In larger and looser groups the opposite applies. Indeed, someone needing help on the subway in New York might not be someone the helper will ever see again, whose worthiness is impossible to judge, etc.

  4. A charitable attitude that does make sense in a certain evolutionary setting does not necessarily make sense in another. For instance, humans living in small and tight groups might have benefited even from entirely selfless and uncalculated charity (cf. above), and might have been rewarded by evolution for being unselfishly charitable. Move such humans into a larger and looser group, and the impulse might now be unfit, because more calculation and deliberation is needed to get a sufficient payback, to not reward the undeserving, etc. Move one of these selflessly charitable humans to a big city, and the result might be horrible.
  5. A charitable attitude that uses someone else’s money, work, resources whatnot, can be a very bad thing. Contrast, on the one hand, a wish to help the needy and the resolution to donate money and spend a few hours a week in a soup-kitchen with, on the other, the same wish and the resolution to press for higher taxes to fund a government program, often in the abused name of “solidarity” (cf. excursion).

    From such attitudes*, the horribly inefficient and abused well-fare state has arisen, where the undeserving are helped as much as or more than the deserving (who are less likely to need help), where laziness and dumbness are rewarded by the state, while hard work and intelligence are punished, where the list of those who are to be helped is extended further and further,** where there is less and less personal responsibility, etc.

    *Combined with the self-serving votes of many who look for help for themselves, obviously.

    **Where, indeed, many only need help because their income is eroded by the money that they pay to the government …

  6. Overall, I would at a minimum recommend calculated help over selfless help, once we move outside family and close relatives: I help you today, so that you can help me tomorrow; resp. I help you today, because you helped me yesterday.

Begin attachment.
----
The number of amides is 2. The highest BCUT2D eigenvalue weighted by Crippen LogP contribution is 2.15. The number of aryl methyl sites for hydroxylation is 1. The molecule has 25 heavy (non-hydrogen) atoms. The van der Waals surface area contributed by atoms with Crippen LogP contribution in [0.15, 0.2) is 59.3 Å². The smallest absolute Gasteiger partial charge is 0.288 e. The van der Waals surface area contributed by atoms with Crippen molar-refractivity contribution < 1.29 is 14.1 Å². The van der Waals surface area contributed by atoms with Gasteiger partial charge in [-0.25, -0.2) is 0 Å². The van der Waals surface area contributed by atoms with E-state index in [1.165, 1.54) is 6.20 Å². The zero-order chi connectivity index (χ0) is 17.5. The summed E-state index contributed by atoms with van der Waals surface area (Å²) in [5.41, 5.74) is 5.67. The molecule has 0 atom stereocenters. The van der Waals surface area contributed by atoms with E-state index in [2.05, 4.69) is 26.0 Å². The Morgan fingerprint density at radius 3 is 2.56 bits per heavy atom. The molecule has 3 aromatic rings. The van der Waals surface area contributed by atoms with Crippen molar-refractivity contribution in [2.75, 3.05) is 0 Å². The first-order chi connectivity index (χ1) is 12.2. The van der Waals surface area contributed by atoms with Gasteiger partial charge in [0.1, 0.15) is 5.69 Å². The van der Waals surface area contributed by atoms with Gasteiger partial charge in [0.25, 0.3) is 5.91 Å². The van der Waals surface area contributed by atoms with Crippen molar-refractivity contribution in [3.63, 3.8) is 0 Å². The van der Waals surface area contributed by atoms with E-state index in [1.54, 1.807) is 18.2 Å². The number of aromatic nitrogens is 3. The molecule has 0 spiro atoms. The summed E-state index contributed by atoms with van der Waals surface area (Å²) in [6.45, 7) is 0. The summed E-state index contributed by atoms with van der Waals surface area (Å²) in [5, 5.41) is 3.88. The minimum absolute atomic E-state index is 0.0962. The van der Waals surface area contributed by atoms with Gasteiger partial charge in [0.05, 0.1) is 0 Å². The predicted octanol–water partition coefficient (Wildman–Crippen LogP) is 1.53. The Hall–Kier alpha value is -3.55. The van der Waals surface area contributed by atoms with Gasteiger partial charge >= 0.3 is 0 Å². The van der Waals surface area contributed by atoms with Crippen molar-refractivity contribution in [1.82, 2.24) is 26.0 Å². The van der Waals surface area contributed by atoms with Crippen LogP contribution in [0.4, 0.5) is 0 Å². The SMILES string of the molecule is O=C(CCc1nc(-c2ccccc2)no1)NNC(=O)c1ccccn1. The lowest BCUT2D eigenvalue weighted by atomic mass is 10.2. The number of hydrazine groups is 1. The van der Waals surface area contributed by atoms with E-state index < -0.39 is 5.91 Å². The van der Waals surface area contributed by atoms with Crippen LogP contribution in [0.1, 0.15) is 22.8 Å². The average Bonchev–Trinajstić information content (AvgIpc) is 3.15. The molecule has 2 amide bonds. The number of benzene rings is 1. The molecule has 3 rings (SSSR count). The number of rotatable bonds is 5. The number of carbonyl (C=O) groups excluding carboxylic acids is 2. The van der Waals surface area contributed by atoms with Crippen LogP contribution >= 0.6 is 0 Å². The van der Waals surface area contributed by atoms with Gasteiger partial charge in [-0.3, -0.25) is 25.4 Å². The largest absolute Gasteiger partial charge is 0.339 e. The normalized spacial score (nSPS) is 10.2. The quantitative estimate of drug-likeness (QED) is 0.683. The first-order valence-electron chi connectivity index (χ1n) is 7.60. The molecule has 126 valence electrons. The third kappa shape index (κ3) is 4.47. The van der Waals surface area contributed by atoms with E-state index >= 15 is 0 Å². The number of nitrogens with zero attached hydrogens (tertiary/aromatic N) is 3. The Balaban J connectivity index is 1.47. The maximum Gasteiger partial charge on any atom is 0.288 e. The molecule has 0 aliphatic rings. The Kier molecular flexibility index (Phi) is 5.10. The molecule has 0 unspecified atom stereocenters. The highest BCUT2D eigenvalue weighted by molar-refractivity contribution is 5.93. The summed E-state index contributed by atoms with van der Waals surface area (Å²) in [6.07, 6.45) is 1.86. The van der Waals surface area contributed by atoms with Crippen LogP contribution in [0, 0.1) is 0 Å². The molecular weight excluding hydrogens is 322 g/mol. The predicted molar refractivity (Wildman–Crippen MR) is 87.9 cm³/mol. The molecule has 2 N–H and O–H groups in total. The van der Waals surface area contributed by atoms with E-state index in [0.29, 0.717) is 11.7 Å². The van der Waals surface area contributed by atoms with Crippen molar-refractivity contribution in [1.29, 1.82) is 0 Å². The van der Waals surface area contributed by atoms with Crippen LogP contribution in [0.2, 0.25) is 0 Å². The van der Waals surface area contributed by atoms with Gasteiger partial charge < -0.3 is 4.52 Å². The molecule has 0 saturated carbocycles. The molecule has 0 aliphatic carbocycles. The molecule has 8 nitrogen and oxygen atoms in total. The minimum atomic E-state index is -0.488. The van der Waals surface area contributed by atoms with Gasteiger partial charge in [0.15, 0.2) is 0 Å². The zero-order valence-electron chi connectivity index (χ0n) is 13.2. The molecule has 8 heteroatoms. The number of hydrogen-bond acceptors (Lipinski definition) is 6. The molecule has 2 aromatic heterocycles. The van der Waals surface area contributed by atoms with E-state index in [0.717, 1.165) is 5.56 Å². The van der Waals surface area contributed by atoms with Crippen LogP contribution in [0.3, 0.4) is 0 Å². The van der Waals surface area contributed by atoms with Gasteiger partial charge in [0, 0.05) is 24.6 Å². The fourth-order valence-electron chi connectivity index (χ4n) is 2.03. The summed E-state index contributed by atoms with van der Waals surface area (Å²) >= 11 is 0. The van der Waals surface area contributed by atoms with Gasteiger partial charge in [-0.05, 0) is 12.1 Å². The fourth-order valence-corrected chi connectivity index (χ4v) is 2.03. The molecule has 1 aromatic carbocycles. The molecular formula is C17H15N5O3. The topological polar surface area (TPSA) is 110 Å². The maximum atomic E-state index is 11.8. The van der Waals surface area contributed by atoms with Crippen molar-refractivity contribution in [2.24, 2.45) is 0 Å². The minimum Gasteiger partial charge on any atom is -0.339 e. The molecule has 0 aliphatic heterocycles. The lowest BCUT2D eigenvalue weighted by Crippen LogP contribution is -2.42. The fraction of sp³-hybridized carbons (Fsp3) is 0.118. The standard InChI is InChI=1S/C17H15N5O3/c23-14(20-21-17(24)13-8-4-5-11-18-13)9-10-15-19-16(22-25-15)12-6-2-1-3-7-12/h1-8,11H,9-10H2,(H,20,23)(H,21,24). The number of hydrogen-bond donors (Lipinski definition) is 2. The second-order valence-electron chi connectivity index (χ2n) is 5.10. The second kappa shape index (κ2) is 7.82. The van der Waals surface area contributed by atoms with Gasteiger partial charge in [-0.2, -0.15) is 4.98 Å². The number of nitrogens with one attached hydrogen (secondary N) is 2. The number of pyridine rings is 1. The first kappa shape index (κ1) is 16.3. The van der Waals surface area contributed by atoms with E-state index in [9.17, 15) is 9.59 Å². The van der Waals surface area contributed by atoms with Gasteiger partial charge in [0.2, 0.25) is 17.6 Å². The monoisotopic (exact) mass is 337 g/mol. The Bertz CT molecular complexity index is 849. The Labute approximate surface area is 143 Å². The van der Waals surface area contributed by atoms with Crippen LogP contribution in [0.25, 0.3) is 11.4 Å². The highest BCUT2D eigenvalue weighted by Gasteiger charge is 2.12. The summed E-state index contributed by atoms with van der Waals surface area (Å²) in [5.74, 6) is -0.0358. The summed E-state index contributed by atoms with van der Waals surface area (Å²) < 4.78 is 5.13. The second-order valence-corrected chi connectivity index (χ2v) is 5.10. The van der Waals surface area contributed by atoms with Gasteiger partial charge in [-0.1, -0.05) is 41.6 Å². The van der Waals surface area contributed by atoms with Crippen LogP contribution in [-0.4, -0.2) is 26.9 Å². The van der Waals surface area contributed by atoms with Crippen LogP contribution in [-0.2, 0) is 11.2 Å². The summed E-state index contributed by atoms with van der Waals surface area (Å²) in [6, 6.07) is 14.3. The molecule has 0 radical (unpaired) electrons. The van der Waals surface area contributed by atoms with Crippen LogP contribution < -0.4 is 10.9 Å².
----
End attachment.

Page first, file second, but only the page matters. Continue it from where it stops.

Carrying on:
Reservation: I am a little on the fence when it comes to close (non-relative) friends, but would tend towards calculation, as there is a considerable risk that one “friend” or another will otherwise turn into a free-loader. This with the further reservation that someone who has proven himself in the past might be helped in a blanket manner.

Excursion on money:
Much of reciprocal help could be handled wonderfully and even more fairly through use of money and paid services—well in line with my earlier texts. (At least, had it not been for those pesky taxes, today, and the low availability of money or money-equivalents, in the past.) For instance, the barn-raising families with more men could have been paid more than those with few men for their help, while someone who carelessly burns his barn down and needs a new one has to pay twice (once for raising the original barn, once for the new). In addition, those paid in money today do not need to wait for ten years to be repaid with a reciprocal barn-raising.

Excursion on solidarity and “The Farmer Paavo”:
The abuse of the word “solidarity” by e.g. the Swedish Left (“solidaritet”) is outrageous: “we” must show solidarity—by taxing others and giving to ourselves or our voters.*

*Depending on whether the statement is made by a Leftist working-class voter or a Leftist politician.

This is to be contrasted with the very well-know Swedish–Finnish* poem Bonden Paavo (“The Farmer Paavo”):

*The author, Johan Ludvig Runeberg, was of Finnish nationality and the setting is Finnish, but he was a member of the native Swedish minority and wrote in Swedish.

The poem has a repeating pattern of something going wrong with Paavo’s: farming activities (floods through melting snow in the spring, hail in the summer, cold in the autumn), his wife despairing and exclaiming that God* has abandoned them, and Paavo resolutely pushing through with hard work, ditch digging, and bark bread, while selling of cattle to pay for new seeds. At the end, the two first steps are reversed in character: the intended harvest survives the three misfortunes and his wife rejoices over the newfound happy days and bread without bark; however, in the last step, Paavo insists on bark bread, as his neighbors field is frozen. (With the implication that a portion of Paavo’s harvest will be going to the neighbor.)

*Runeberg was a priest and Paavo’s contrasting confidence in God is another theme of the poem,

That is solidarity.

(Whether it is selfless or calculating, resp. one-sided or reciprocal, help will depend on unstated circumstances. There is no mention of the neighbor helping Paavo in the past, but that might very well be because he has suffered the same set of misfortunes in the prior years.)

Advertisement

Written by michaeleriksson

July 30, 2020 at 3:22 pm

Leave a Reply

Fill in your details below or click an icon to log in:

WordPress.com Logo

You are commenting using your WordPress.com account. Log Out /  Change )

Twitter picture

You are commenting using your Twitter account. Log Out /  Change )

Facebook photo

You are commenting using your Facebook account. Log Out /  Change )

Connecting to %s

%d bloggers like this: